Ancient Rome's Aqueducts Held Less Water Than Previously Thought

aqueduct Roma Vecchia
The aqueducts of the Roma Vecchia delivered water to ancient Rome. A new analysis suggests the aqueduct carried less water than previously thought. (Image credit: Bruce Fouke)

The majestic aqueduct that fed water to ancient Rome carried less of the life-giving liquid than previously thought, new research suggests.

The Anio Novus aqueduct carried water from the mountains into Rome at a rate of about 370 gallons of water per second, said lead author Bruce Fouke, a geologist and microbiologist at the University of Illinois at Urbana-Champaign.

"That's enough water, per second, to take a three-hour shower or to take seven baths," Fouke said in a statement.

While that may sound like a lot, previous analyses had given a higher water flow, the researchers said. [Photos: Amazing Ruins of the Ancient World]

Ancient aqueducts

The Anio Novus aqueduct drew from the Aniene River, high in the Appennine Mountains. The ancient aqueduct snaked 87 miles (54 kilometers) down the hillsides into the heart of Rome. It was built over 14 years beginning in A.D. 38. This impressive engineering feat was one of the main reasons the Roman population could grow from 600,000 to 1 million during the first century A.D., Fouke said.

However, until recently people weren't sure exactly how much water the aqueduct carried. Water commissioner Sextus Julius Frontinus calculated the flow rate in A.D. 97 in his treatise "De Aquis." But his estimates aren't reliable because he had no way of measuring water volume and speed, the researchers said. In addition, some of his numbers didn't add up, which he blamed on measurement error and water fraud.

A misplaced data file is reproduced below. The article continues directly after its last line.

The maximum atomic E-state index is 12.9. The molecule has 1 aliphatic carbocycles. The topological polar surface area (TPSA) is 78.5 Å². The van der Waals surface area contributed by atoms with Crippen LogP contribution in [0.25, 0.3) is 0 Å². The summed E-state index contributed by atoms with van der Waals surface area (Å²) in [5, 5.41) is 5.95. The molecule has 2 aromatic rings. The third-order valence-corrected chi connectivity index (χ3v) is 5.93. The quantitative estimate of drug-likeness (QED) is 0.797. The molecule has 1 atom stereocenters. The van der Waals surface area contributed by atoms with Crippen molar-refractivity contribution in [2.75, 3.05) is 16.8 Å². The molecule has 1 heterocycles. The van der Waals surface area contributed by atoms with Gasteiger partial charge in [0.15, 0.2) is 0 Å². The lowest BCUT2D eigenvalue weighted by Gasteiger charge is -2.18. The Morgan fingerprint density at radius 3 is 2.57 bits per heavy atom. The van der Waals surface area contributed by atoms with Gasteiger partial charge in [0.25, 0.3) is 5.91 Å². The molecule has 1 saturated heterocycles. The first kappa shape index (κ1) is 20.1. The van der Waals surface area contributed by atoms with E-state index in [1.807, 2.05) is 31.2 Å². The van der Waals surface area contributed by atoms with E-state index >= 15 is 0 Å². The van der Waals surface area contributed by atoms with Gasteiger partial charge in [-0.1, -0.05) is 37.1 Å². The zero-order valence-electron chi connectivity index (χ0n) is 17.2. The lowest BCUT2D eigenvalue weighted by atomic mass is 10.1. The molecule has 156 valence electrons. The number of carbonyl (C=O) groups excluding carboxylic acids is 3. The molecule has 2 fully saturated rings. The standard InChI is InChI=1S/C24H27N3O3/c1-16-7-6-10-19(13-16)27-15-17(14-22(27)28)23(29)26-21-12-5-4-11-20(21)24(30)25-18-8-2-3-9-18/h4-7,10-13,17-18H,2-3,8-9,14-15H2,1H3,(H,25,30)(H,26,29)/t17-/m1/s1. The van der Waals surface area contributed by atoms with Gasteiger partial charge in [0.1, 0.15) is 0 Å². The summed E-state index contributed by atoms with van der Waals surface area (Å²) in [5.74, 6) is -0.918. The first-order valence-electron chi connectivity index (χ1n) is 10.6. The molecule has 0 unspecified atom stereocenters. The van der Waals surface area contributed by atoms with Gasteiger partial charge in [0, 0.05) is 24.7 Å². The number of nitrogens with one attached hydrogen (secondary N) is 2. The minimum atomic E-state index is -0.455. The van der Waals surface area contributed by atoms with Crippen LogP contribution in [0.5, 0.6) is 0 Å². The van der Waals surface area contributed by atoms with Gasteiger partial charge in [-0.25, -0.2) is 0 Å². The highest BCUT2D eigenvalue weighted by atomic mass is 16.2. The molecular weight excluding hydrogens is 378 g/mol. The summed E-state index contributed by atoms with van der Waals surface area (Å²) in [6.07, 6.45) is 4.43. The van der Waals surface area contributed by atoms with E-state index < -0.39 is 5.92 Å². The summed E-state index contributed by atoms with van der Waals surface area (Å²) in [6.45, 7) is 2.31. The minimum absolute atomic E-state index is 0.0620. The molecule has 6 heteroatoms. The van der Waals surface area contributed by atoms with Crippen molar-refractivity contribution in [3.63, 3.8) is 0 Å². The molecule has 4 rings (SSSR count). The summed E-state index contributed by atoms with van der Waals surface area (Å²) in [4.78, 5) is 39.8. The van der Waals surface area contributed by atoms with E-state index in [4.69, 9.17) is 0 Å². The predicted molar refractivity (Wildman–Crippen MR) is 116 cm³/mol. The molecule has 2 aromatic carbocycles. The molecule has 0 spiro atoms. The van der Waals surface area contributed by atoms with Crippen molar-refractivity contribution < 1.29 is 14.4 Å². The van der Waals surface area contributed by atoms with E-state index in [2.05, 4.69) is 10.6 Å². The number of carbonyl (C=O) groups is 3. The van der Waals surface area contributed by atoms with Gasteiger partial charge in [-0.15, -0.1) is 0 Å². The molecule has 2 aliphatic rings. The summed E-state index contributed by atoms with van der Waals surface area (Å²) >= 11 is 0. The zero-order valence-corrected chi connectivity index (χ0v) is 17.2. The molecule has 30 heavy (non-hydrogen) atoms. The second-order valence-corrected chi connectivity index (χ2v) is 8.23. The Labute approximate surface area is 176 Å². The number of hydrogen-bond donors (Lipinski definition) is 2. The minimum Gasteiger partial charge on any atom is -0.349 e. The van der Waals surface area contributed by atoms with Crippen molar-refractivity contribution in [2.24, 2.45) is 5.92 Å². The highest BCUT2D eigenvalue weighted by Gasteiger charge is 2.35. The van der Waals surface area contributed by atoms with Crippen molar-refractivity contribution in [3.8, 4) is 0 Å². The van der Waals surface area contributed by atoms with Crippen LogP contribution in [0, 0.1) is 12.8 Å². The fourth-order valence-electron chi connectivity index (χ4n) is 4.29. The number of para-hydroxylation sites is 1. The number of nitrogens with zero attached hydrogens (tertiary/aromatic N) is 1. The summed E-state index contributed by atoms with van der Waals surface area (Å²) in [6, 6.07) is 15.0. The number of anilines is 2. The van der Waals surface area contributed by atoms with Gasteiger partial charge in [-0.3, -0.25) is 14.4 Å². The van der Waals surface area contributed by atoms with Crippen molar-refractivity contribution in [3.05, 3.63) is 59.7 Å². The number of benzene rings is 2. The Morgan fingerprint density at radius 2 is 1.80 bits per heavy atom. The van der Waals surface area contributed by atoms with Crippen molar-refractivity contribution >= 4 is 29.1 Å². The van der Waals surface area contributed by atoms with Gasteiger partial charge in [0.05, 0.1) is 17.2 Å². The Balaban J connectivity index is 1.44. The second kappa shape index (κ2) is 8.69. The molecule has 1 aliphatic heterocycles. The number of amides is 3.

Other researchers tried to estimate water volume from average water speeds. But because the slope varied and the water didn't just travel in one straight path down from the mountains, its speed could change by as much as 3.3 feet per second (1 meter/second) in some places. That, in turn, changed how much water would have been delivered at the source.

To get around this, Fouke and his colleagues studied the limestone that had caked onto the aqueduct at the Roma Vecchia in Rome. The limestone, called travertine, was dissolved in the water and gradually settled out onto the infrastructure. The thickness and shape of the deposit can reveal the average water level. The travertine at Roma Vecchia suggested the aqueduct was nearly always filled to the brim.

But the travertine also reduced the effective volume of the aqueduct, leading to about 25 percent less flow than had previously been calculated, the researchers found in a study that was published online in the Journal of Archaeological Science.

Still, the number is impressive. The water supply would have supported antiquity's most populous city.

"Regardless of the different estimates, researchers agree that these aqueducts were the core piece of infrastructure that permitted the large-scale urbanization," Fouke said.

And in the modern world, that's a lot of water. The average American household guzzles about 400 gallons of water a day, according to the Environmental Protection Agency, so the Anio Novus aqueduct would have supported nearly 80,000 families.

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Tia Ghose
Managing Editor

Tia is the managing editor and was previously a senior writer for Live Science. Her work has appeared in Scientific American, and other outlets. She holds a master's degree in bioengineering from the University of Washington, a graduate certificate in science writing from UC Santa Cruz and a bachelor's degree in mechanical engineering from the University of Texas at Austin. Tia was part of a team at the Milwaukee Journal Sentinel that published the Empty Cradles series on preterm births, which won multiple awards, including the 2012 Casey Medal for Meritorious Journalism.